||Proto-Germanic (included old English): helt (hjalt, helza) =
handle of sword, oar, ...
||Old English blæd = a leaf. In (modern) German:
Blatt = leaf. Includes leaf-like parts of spades,
oars, spears, ...
||From old French early (12th century). Pomel = rounded knob.
Goes back to Latin: pomum = apple, connecting to round things.
In Middle-English (ca.1100 - ca.1500) poetry it sometimes means a woman's
||From Old Norse (Viking language) tangi = spit of land, pointed
metal tool, perhaps related to tunga = tongue
||Old English gripe = grasp, clutch; grippan = to grip, seize,
(other word for crossguard)
A quillon (singular) is either half of the extended crossguard of a sword or
The term is from Middle French in the late 16th century and is a derivative of
quille = bowling pin, ultimately from Old High German kegil = club, stake
||Not so clear. full, ful, fullr, fol, fulls in old languages
(modern German: voll, means simply full.
To full = tread or beat cloth to cleanse or thicken it comes from Old French
(late 14th century), going back to Latin fullare = to clean cloth (by treading
on it). That's why it is is also the root to foul and foiling.
A fuller later also meant a half-round hammer used for grooving and spreading
iron or a tool or part of a die for reducing the sectional area of a piece of
||From Old English ecg = corner, edge, point; but it could also
just mean "sword". Ecgplega = edge play or ecghete = edge hate, a
poetic term for "battle". Modern German Ecke = corner.
||From Latin pungere = prick, pierce became point in Old French
and passed to English around ca.1300. "Puncta" in Medieval Latin,
(ca.700 - ca.1500) meant "sharp tip". In modern German
Punkt = point, dot, full stop.
||The lower third of the blade of a sword, nearest the hilt. It
is the strongest part of a blade and is the part used when parrying.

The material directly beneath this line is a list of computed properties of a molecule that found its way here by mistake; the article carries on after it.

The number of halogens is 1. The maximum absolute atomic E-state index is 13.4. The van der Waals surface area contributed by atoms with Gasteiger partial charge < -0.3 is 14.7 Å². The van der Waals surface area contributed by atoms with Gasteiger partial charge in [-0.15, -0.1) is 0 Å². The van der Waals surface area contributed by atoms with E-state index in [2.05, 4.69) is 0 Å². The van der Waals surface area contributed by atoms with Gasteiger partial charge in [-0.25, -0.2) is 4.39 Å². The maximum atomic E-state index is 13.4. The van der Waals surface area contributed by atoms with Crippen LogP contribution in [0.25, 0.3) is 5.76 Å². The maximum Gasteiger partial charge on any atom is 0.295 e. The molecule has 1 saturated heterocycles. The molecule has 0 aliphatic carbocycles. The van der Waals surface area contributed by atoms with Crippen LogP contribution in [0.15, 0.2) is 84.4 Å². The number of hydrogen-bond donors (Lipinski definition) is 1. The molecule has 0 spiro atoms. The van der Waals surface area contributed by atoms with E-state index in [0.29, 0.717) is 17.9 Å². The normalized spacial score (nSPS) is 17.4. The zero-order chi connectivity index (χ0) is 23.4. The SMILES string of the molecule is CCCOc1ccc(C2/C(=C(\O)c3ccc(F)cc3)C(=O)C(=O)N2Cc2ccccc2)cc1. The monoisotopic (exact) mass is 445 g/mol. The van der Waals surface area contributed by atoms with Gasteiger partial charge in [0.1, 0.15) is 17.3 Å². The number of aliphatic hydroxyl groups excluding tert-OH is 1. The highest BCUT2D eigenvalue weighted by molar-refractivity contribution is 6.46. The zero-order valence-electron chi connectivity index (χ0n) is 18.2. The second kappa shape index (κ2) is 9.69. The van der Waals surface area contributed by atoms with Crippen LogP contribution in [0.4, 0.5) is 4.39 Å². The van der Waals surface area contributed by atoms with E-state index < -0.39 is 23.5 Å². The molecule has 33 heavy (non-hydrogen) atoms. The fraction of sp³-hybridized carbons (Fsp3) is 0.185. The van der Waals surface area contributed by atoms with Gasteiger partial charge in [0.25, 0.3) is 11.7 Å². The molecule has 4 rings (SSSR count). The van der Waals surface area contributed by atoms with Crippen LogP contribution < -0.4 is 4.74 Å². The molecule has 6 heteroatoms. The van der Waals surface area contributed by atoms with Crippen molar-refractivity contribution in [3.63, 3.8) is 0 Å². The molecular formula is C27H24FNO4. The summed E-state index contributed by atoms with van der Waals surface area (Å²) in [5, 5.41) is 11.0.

|The upper third of the blade, ending in the point. Despite its
name, it is the business end of the sword most used to attack.
Middle Section or
| The middle part of the blade, between the forte and the
|| Unsharpened length of blade between the cross guard and the
edge. It allows the wielder to place their index finger or a whole hand above
the crossguard. The "German "Fehlschärfe" translates literally to
||From Anglo-French (the French written in England from the
Norman Conquest (1066) through the Middle Ages; the administrative and legal
language of England) escauberc = sheath, vagina. (13 c.). Going back to
Frankish (West Germanic language of the Franks, inhabitants of northern Gaul 5
c.-6 c.) skar = blade" + berg = protect. In modern German:
verbergen = to conceal, disguise, secrete.
|| From Old French. loquet = latch. Meaning "ornamental case
with hinged cover" (containing a lock of hair, miniature portrait, etc.)
first recorded 1670s.
||From Latin cappa = cap, hood, cloak. In modern German
Kappe = cap. Related to (French) chaperon =
protector (of virgins)
||A straight translation would be "vessel" but that
goes in the wrong direction. It is related to "fassen" = to hold, to
encase. A "Faß" (engl. vat) holds
Die Stelle and der man das Schwert fasst oder gefasst
||Middle High German. Klingen = to ring, clink, jingle; from the
sound of fighting.
Klingen ?= hell tönen, erschallen; nach dem hellen
Klang des auf Helm und Panzer treffenden Schwertes benannt
||Old German knouf = Knoten (knot).
Related to German Knopf = button
||??? The regular meaning is "fishing rod", Sometimes
also called Erl
||Proto-Germanic heften, heftian, hæftan = stapling,
Etwas (mit Reißzwecken, Nägeln, Nadeln)
befestigen, anbringen, (mit Fäden, Drahtklammern)
|| Also Gehilze,
Griffhilze; from "Holz" = wood. In particular simple wooden grip
"stuck" on the tang; as in simple tools.
||Combination of Proto-Germanic (8th c.) hol = hollow, concave,
and Old-German (8th c.) kela = channel, flute, groove, throat.
||Proto-Germanic (8th/9th c.) snidan; sniden, snida = to cut with
a sharp implement.
||The regular meaning is "place", even "town =
From Old German ort = point, tip. In modern German
orten = to locate, to pin down.
||Proto-Germanic skeðia, schede, scede, sceide, nchede =
sheath. After the 16th century it also means vagina, taking over the Latin meaning of
"vagina" = sheath.
||Combination of "Scheide"
(see above) and
Proto-Germanic (8th c.), munt, amund, mont, mond = mouth plus old German bleh =
thin metal sheet; related to modern "bleich" = pale, and originally meaning
"gleaming, bright, glittering", since mostly gold was hammered into
||Combination of Ort (see above) and
old German bant = tie, tape or band. Relates to binding.